All you need to know about how to eat during pregnancy
Keeping well-nourished is of key importance when you are pregnant – after all, you are creating a tiny human with just your own body to help you. Here’s our guide to avoiding faddy diets and getting all you need.
What’s on my plate?
Carbs should be part of your pregnancy plate, as they give you and your growing baby energy. Choose any you like, from rice, bread and pasta, yams, chapattis, cereals and of course potatoes. Ignore faddy diets that say you should stay off carbs, as this is not good advice for pregnancy. Where possible, choose wholemeal, wholegrain or high fibre varieties, which will not only stave off constipation but keep you fuller for longer.
Your plate can be as pretty as a picture if you choose different coloured fruits and vegetables and they will also give you a wide range of useful vitamins. Different coloured fruit and veg contain different vitamins – carrots have beta carotene, tomatoes and red peppers vitamin C, and so on. For each meal, aim to have at least three colours on your plate.
Packed with protein
You don’t need huge amounts of protein but you should aim for at least two portions per day, to help your baby grow properly and to give you a source of iron. Choose from lean meat, pulses like lentils and beans, eggs and various nuts. Fish is another good choice and you should try to have a couple of portions of oily fish each week as well, packed with beneficial long- chain fatty acids.
The white stuff
Calcium is important for your baby’s bones – in fact, if you don’t get enough, your baby can take calcium from you, so you might end up with bone problems in the future! So that means dairy products like cheese, yoghurt and milk – low fat versions are great.
Make every snack count
We know it’s easy to reach for the biscuits or crisps but try to make sure that snacks are nutritious – and taste great too! Vegetable sticks with hummus, smoothies, soups, fruit, bread sticks and crackers with low fat hard cheese all make great choices without piling on the pounds.
You need to drink plenty of water, as you are more prone to dehydration. Keep a glass handy and if exercising, have a bottle of water with you. Ring the changes with low- sugar squash, a small amount of unsweetened fruit juice and fruit smoothies.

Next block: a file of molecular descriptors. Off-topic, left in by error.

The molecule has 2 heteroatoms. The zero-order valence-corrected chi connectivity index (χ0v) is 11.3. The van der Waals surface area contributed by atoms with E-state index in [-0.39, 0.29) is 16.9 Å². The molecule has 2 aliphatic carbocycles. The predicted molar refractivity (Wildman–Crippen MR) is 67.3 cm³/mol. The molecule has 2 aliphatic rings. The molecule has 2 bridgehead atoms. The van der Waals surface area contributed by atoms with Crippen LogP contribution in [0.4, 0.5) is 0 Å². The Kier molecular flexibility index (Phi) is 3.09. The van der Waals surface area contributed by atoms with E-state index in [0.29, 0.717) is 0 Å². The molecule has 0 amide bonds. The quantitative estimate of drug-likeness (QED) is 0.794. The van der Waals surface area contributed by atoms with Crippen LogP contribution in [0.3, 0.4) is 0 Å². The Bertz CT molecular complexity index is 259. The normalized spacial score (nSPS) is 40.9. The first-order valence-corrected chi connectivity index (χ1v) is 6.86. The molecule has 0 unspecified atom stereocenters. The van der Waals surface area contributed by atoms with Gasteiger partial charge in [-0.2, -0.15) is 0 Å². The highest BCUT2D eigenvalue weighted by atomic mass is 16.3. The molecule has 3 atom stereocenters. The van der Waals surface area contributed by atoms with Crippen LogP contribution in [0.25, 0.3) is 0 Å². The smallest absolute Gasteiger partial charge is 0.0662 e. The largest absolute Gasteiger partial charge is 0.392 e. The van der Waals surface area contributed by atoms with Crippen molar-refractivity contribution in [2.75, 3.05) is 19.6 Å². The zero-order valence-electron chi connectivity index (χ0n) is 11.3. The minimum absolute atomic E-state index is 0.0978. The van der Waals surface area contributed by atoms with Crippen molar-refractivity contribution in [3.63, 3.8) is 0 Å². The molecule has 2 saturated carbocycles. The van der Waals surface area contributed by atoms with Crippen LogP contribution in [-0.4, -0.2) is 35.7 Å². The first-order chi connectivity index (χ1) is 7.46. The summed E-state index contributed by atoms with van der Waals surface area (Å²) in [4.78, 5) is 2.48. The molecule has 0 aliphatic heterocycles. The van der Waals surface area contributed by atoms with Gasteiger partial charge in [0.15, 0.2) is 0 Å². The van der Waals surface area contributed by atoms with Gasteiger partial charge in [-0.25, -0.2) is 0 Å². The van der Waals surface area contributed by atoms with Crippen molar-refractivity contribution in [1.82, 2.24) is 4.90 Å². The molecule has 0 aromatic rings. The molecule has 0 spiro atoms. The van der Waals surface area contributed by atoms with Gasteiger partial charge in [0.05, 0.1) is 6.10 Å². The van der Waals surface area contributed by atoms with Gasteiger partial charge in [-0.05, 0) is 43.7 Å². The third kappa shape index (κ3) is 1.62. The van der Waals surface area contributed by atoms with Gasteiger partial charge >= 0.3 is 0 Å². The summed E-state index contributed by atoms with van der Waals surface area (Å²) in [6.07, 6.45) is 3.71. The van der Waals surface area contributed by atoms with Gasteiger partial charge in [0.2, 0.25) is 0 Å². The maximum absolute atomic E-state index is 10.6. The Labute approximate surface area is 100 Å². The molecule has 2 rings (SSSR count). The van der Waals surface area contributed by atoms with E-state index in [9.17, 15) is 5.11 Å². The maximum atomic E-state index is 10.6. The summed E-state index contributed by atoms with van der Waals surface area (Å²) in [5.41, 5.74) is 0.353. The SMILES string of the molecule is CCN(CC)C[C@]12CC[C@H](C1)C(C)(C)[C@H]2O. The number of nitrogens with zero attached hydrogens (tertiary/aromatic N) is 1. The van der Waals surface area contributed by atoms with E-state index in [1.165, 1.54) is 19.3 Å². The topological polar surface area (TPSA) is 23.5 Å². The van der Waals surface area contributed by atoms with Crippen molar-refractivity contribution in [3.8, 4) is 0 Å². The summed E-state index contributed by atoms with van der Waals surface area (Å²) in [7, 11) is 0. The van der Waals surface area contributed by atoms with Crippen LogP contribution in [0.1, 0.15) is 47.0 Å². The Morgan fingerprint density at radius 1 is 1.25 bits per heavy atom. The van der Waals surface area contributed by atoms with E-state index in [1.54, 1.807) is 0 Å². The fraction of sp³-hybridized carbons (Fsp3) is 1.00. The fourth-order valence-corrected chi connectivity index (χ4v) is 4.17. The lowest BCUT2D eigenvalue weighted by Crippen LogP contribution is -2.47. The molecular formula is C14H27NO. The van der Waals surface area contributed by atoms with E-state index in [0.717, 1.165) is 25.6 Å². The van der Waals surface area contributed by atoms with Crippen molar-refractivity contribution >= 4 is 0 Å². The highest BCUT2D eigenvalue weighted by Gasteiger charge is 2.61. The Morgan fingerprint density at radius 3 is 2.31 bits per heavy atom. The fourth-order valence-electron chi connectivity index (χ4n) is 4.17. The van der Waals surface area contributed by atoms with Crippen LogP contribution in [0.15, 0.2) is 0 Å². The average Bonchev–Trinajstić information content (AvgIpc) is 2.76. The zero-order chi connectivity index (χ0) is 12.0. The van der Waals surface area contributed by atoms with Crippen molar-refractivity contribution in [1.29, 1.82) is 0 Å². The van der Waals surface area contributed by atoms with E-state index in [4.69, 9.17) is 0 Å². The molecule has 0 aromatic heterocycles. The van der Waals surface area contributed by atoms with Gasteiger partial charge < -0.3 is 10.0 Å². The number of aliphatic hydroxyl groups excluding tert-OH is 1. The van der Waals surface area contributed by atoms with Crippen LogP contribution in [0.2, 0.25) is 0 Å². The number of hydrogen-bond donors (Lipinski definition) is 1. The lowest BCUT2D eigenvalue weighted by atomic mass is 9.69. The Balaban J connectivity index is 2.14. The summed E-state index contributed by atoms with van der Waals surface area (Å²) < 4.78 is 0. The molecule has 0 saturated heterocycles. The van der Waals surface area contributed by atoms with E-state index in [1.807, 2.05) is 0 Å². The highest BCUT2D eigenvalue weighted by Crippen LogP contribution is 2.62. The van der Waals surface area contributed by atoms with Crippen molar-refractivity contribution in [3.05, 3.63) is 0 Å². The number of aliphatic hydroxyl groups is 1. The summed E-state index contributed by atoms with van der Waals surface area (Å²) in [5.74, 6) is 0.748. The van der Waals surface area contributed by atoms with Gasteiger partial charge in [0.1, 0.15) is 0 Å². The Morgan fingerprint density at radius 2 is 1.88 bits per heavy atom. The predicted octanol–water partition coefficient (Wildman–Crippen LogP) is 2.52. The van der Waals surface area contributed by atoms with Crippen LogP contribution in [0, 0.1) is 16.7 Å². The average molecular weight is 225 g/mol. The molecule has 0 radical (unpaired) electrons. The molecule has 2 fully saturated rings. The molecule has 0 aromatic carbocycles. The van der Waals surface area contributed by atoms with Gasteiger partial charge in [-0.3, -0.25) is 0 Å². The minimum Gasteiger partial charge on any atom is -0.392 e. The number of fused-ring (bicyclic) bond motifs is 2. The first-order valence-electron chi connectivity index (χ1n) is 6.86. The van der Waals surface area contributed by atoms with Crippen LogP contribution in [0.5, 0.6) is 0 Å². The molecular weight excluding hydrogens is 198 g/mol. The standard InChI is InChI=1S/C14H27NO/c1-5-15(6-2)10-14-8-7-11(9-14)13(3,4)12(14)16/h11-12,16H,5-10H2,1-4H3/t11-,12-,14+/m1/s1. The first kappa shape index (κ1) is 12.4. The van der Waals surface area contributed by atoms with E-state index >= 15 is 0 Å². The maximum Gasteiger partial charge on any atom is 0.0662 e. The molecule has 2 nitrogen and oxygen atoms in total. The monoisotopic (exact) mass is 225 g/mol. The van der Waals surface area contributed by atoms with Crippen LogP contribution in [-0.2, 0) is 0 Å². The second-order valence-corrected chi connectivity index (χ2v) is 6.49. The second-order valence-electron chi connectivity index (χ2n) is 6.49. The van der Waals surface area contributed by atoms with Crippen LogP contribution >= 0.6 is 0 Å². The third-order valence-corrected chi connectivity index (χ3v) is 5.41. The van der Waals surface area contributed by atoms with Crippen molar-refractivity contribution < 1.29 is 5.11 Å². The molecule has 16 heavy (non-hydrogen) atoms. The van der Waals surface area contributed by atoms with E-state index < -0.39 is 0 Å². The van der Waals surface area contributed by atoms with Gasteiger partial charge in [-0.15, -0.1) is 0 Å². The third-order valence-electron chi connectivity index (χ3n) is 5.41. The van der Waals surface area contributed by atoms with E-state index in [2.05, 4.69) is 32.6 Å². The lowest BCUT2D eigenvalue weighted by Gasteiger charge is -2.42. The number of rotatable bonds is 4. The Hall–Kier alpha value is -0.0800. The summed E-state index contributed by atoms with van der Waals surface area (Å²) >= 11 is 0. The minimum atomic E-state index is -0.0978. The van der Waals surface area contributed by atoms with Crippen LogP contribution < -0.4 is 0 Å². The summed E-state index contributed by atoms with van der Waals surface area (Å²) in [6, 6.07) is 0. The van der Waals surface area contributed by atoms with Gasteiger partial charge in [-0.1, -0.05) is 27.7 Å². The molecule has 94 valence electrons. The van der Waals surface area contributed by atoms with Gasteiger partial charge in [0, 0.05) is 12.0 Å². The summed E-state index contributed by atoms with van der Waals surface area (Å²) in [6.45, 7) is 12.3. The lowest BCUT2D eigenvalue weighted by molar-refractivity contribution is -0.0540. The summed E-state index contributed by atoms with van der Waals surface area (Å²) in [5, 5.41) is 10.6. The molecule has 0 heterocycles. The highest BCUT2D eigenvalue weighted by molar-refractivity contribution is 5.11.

The worst time to think about any kind of diet is when you are pregnant. You need a good mix of foods to ensure you get all the vitamins and minerals you need to help your baby develop.
Dietary choices and allergies
If you avoid foods due to religious or dietary needs, be careful you get all you need. Those who don’t eat meat can get protein from foods such as green vegetables, pulses like beans, peas and lentils, apricots, figs and dried fruit, seeds, cereals with added iron, quinoa and wholemeal bread.
Not all food is created equally – some kinds pack more of a punch than others. Here are some great choices to keep you and your baby in tip-top condition.
1. ALMONDS; Full of unsaturated fats (check with your midwife before eating nuts
if you or someone in your family have a history of allergies)
2. BANANAS; Contain potassium and are good for morning sickness
3. BREAD; Wholemeal varieties have fibre, iron and zinc in them
4. BROCCOLI; Vitamin C, potassium, vitamin A and antioxidants – wow!
5. CEREALS; Full of fibre, folic acid and B vitamins
6. CHICKPEAS ;Contain iron and fibre
7. EGGS; As well as containing a small amount of nearly every vitamin and mineral needed by your body, they also have protein and amino acids, plus vitamins B12, B2, A and B5, plus selenium – most contained in the yolk
8. MELONS; Vitamins A and C, potassium; can boost immunity and reduce
9. LEAFY GREEN VEGETABLES; With thiamine, folic acid, calcium, vitamins C, B6 and K, phosphorus, potassium and fibre
10. OATS; Filled with complex carbohydrates, which are great for slow energy release; can help lower cholesterol
11. OILY FISH ;Contains Omega 3, which is good for brain development
12. STRAWBERRIES; Iron and vitamin C – good for cleansing
13. SWEET POTATO ;Vitamin E and B6, also beta carotene, iron, potassium, folic acid
14. TOMATOES; Vitamins A and C; may help regulate blood sugar